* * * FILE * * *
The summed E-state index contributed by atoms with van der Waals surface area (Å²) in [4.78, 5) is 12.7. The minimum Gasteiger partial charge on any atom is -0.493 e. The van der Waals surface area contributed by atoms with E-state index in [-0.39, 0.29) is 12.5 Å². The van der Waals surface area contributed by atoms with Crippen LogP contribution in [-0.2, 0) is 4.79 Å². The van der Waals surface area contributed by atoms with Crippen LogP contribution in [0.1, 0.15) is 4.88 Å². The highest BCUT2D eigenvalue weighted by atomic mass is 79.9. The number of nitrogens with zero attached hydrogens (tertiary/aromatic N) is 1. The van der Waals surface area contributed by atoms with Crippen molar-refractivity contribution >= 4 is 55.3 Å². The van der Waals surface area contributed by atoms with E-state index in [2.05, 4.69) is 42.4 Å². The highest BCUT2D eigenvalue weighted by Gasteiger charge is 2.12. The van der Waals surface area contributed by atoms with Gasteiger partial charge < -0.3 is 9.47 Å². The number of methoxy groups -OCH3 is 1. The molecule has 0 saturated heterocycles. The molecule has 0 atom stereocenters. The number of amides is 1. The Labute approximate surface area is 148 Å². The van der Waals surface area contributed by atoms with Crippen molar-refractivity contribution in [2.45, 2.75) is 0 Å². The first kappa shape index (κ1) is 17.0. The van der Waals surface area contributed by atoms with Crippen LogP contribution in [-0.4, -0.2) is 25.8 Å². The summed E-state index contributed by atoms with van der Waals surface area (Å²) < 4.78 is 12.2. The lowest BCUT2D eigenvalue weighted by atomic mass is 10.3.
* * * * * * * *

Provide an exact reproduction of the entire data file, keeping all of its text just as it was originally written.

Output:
The summed E-state index contributed by atoms with van der Waals surface area (Å²) in [4.78, 5) is 12.7. The minimum Gasteiger partial charge on any atom is -0.493 e. The van der Waals surface area contributed by atoms with E-state index in [-0.39, 0.29) is 12.5 Å². The van der Waals surface area contributed by atoms with Crippen LogP contribution in [-0.2, 0) is 4.79 Å². The van der Waals surface area contributed by atoms with Crippen LogP contribution in [0.1, 0.15) is 4.88 Å². The highest BCUT2D eigenvalue weighted by atomic mass is 79.9. The number of nitrogens with zero attached hydrogens (tertiary/aromatic N) is 1. The van der Waals surface area contributed by atoms with Crippen molar-refractivity contribution >= 4 is 55.3 Å². The van der Waals surface area contributed by atoms with E-state index in [2.05, 4.69) is 42.4 Å². The highest BCUT2D eigenvalue weighted by Gasteiger charge is 2.12. The van der Waals surface area contributed by atoms with Gasteiger partial charge < -0.3 is 9.47 Å². The number of methoxy groups -OCH3 is 1. The molecule has 0 saturated heterocycles. The molecule has 0 atom stereocenters. The number of amides is 1. The Labute approximate surface area is 148 Å². The van der Waals surface area contributed by atoms with Crippen molar-refractivity contribution in [2.45, 2.75) is 0 Å². The first kappa shape index (κ1) is 17.0. The van der Waals surface area contributed by atoms with Crippen LogP contribution in [-0.4, -0.2) is 25.8 Å². The summed E-state index contributed by atoms with van der Waals surface area (Å²) < 4.78 is 12.2. The lowest BCUT2D eigenvalue weighted by atomic mass is 10.3.